I drink so it doesn’t really weigh me down, so anytime I am high, I go inside and sleep.

Did u start drinking because of vitiligo?


You said you attend Celestial Church?

Yes my Dad is an Olusho (a founder).

Have they been able to pay attention to the vitiligo?

Not in my dad’s church, it was in a different Celestial Church because I was staying with my grandmother then, (my father’s mother) .They said I got it from there. My grandpa was one of the Obatala worshipers and he also had vitiligo. I don’t really know much about him because I was small when he was alive.  I only knew of the twins’ idol (orisa ibeji) because there are many twins in my family and I recalled that I used to eat the sacrificed items after each appeasement of the idol.

So when I was going to my former church, before my dad built his church, they told me that it was due to what I had eaten when I was with my grandparents. I believed it. They said there was a tree that had been cut and that I had to look for the shoot before my problem could receive solution. Since I didn’t know where the tree was,  I did not bother. That was that about the church.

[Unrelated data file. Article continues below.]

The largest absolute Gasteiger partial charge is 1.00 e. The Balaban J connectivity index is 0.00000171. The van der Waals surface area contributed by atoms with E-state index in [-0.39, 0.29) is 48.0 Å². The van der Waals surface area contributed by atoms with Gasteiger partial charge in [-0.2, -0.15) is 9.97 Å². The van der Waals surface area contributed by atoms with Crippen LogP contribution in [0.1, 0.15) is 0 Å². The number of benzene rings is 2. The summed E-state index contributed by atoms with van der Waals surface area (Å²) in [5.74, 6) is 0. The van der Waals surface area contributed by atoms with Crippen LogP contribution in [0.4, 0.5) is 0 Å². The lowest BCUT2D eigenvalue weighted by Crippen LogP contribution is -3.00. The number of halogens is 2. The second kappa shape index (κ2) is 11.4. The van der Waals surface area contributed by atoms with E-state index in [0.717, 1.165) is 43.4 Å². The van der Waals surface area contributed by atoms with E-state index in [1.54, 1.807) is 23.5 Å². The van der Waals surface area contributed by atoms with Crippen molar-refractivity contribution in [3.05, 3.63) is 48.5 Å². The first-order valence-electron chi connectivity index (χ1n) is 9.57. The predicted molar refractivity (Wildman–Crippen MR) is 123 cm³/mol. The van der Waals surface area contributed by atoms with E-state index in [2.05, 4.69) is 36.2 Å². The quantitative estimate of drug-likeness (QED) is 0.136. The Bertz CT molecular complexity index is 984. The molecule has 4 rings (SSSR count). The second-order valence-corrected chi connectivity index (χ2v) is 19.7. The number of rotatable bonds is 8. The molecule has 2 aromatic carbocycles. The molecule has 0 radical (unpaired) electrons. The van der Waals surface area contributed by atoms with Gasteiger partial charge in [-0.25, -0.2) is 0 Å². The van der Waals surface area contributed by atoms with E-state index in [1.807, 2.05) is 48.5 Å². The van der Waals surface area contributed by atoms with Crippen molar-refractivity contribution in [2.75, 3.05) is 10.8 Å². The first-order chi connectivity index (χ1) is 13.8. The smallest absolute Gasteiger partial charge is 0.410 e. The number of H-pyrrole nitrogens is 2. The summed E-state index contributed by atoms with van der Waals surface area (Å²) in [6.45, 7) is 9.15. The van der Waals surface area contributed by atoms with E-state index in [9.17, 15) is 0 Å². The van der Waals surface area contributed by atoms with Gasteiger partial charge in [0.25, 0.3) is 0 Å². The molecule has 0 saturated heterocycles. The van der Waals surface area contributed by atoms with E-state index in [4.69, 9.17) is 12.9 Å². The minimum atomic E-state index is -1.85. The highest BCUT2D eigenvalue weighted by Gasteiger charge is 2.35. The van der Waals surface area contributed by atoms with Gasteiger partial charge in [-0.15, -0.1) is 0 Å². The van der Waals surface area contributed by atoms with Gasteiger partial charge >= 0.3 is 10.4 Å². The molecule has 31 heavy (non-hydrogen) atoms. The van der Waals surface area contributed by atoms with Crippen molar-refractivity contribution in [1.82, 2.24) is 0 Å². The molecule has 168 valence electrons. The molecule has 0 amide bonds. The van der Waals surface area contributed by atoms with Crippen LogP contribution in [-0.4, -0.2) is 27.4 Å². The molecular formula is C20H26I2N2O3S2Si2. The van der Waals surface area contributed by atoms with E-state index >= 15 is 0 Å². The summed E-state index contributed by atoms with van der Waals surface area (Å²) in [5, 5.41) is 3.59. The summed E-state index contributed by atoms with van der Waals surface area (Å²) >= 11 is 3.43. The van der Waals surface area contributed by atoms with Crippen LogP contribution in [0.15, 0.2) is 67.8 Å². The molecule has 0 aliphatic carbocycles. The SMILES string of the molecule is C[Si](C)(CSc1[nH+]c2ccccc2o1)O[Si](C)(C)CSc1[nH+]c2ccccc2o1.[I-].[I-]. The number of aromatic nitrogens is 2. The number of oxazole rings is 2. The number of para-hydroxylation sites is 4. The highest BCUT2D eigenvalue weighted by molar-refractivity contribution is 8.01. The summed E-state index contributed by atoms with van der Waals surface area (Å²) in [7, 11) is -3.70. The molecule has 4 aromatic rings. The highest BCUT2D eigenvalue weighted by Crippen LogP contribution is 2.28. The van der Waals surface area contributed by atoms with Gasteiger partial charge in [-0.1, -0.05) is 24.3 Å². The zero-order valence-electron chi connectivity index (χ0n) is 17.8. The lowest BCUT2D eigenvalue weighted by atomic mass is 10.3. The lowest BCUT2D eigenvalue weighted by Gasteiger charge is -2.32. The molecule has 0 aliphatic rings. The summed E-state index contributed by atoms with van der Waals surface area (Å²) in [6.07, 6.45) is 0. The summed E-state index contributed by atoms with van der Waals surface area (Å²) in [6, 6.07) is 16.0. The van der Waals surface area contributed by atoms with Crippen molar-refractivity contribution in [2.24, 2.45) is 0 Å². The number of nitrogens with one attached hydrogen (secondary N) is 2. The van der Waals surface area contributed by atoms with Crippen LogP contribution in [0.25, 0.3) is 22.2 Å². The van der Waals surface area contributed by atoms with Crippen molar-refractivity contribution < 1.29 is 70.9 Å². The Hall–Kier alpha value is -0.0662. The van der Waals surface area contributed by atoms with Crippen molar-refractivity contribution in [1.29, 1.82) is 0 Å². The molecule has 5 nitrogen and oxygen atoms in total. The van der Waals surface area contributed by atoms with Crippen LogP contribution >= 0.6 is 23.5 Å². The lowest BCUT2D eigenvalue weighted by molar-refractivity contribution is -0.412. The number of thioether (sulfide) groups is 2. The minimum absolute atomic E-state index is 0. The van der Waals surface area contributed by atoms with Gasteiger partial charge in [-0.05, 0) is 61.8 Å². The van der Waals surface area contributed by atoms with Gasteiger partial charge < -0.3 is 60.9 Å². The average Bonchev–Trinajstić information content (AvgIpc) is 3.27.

There was this day I went to a birthday party with my friends, where we got there, everyone abandoned me. So the mother of the celebrant was asking, who did I come with? None of them was bold to say I came with them. I saw it and I felt bad, they did not give me anything to eat or drink. I just sat there all alone though  everybody was dancing but I just sat there and I was crying inside of me. The celebrant’s dad later came to me and started dancing with me. That was when I felt relieved. It was later I knew that he was my dad’s junior in the office at the Federal Medical Centre, Abeokuta. That is where my dad works. We started talking from there. I left those my friends there and I went home.

Some years after, I was having a prayer and song ministration because I usually sing and do prayer ministrations. It was my first time in the church and when it was my turn to minister, I was just shouting without microphone because the choir master refused to give me the microphone due to my skin colour. The crowd couldn’t hear me without a microphone so I was just shouting on my own and my guy was singing.